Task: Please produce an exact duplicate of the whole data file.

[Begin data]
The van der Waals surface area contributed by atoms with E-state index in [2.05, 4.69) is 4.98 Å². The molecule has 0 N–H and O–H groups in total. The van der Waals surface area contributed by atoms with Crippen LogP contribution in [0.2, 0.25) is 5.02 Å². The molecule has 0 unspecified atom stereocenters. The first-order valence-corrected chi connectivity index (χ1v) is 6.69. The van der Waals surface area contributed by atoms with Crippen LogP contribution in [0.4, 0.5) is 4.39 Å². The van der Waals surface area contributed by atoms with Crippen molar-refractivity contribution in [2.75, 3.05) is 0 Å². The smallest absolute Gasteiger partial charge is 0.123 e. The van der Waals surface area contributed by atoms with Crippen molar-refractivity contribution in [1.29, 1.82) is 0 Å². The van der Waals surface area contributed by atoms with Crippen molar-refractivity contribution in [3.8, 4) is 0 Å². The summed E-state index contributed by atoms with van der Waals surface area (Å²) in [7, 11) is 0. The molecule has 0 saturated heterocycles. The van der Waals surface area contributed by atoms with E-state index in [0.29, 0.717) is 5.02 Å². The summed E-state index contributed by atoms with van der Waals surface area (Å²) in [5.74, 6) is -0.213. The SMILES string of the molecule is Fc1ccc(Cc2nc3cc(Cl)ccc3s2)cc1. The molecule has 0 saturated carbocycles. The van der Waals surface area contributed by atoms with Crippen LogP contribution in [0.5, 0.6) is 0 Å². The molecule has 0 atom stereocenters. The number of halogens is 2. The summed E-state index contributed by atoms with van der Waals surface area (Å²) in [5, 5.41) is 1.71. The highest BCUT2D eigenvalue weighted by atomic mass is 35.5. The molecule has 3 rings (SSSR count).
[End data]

The van der Waals surface area contributed by atoms with E-state index in [2.05, 4.69) is 4.98 Å². The molecule has 0 N–H and O–H groups in total. The van der Waals surface area contributed by atoms with Crippen LogP contribution in [0.2, 0.25) is 5.02 Å². The molecule has 0 unspecified atom stereocenters. The first-order valence-corrected chi connectivity index (χ1v) is 6.69. The van der Waals surface area contributed by atoms with Crippen LogP contribution in [0.4, 0.5) is 4.39 Å². The van der Waals surface area contributed by atoms with Crippen molar-refractivity contribution in [2.75, 3.05) is 0 Å². The smallest absolute Gasteiger partial charge is 0.123 e. The van der Waals surface area contributed by atoms with Crippen molar-refractivity contribution in [1.29, 1.82) is 0 Å². The van der Waals surface area contributed by atoms with Crippen molar-refractivity contribution in [3.8, 4) is 0 Å². The summed E-state index contributed by atoms with van der Waals surface area (Å²) in [7, 11) is 0. The molecule has 0 saturated heterocycles. The van der Waals surface area contributed by atoms with E-state index in [0.29, 0.717) is 5.02 Å². The summed E-state index contributed by atoms with van der Waals surface area (Å²) in [5.74, 6) is -0.213. The SMILES string of the molecule is Fc1ccc(Cc2nc3cc(Cl)ccc3s2)cc1. The molecule has 0 saturated carbocycles. The van der Waals surface area contributed by atoms with Crippen LogP contribution in [0.5, 0.6) is 0 Å². The molecule has 0 atom stereocenters. The number of halogens is 2. The summed E-state index contributed by atoms with van der Waals surface area (Å²) in [5, 5.41) is 1.71. The highest BCUT2D eigenvalue weighted by atomic mass is 35.5. The molecule has 3 rings (SSSR count).